Dramatic shifts in the global economy, the environment, technological innovation, geopolitical power structures, and human mobility are forcing societies around the world to redefine their normative foundations. These shifts are creating new frontiers in the physical and conceptual structure of our international order.
Growing migration, climate, and public health challenges disrupt the salience of geographic borders. Non-state actors such as regional organizations and ISIS demand a more nuanced taxonomy of the subjects of international law. Technological advances such as cyber warfare, digital surveillance, and automated weapons are changing the terms and consequences of international conflict. Calls for transparency in international dispute resolution, and the increasing role of public issues such as financial regulation and energy policy in private disputes, are redefining the nature of commercial adjudication.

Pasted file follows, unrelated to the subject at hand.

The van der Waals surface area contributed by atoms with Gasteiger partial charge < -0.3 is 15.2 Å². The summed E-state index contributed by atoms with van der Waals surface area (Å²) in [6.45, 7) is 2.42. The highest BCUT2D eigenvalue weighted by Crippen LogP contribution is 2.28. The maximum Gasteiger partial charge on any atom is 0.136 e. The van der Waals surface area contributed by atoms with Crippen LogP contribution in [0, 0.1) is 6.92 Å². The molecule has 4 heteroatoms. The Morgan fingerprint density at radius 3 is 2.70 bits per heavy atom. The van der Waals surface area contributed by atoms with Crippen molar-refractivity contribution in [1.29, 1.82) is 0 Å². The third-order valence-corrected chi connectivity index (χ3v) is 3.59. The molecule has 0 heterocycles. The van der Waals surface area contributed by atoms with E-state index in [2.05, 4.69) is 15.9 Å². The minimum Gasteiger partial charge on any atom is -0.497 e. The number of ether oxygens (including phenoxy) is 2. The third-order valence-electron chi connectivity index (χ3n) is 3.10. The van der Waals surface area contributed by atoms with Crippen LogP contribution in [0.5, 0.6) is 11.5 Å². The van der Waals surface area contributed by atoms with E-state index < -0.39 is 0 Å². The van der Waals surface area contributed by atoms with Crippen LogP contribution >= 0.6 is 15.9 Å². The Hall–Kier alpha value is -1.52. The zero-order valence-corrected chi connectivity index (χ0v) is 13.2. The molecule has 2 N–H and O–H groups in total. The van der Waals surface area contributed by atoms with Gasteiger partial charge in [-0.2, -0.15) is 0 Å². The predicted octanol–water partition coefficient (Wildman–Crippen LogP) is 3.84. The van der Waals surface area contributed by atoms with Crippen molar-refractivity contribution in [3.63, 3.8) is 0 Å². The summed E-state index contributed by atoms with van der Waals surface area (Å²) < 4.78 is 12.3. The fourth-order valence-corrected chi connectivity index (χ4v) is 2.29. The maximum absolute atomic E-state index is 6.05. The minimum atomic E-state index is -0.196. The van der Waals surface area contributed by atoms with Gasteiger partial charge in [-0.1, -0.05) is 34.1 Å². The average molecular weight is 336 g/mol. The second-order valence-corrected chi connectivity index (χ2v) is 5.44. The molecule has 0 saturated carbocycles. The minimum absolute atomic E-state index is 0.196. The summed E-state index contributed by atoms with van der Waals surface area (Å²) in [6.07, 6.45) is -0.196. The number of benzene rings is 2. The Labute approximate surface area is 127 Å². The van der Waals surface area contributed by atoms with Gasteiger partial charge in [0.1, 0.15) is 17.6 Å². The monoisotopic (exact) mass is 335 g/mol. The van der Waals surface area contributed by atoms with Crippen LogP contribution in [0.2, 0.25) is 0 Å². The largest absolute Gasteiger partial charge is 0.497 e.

The dynamic frontiers of our international order require that scholars and lawyers chart new frontiers in the theory and practice of international law. At its 110th Annual Meeting in Spring 2016, the American Society of International Law (ASIL) invites policymakers, practitioners, academics, and students of international law to reflect upon these shifting frontiers in the world and in law, to devise new modes of thinking, and to address the questions they present.
Wednesday, March 30, 2016
Conference: ASIL Annual Meeting 2016 (Reminder)
110th Annual Meeting of the American Society of International Law will take place this week, on March 30-April 2, 2016, in Washington, DC. The theme is: "Charting New Frontiers in International Law." The program is here. Here's the idea: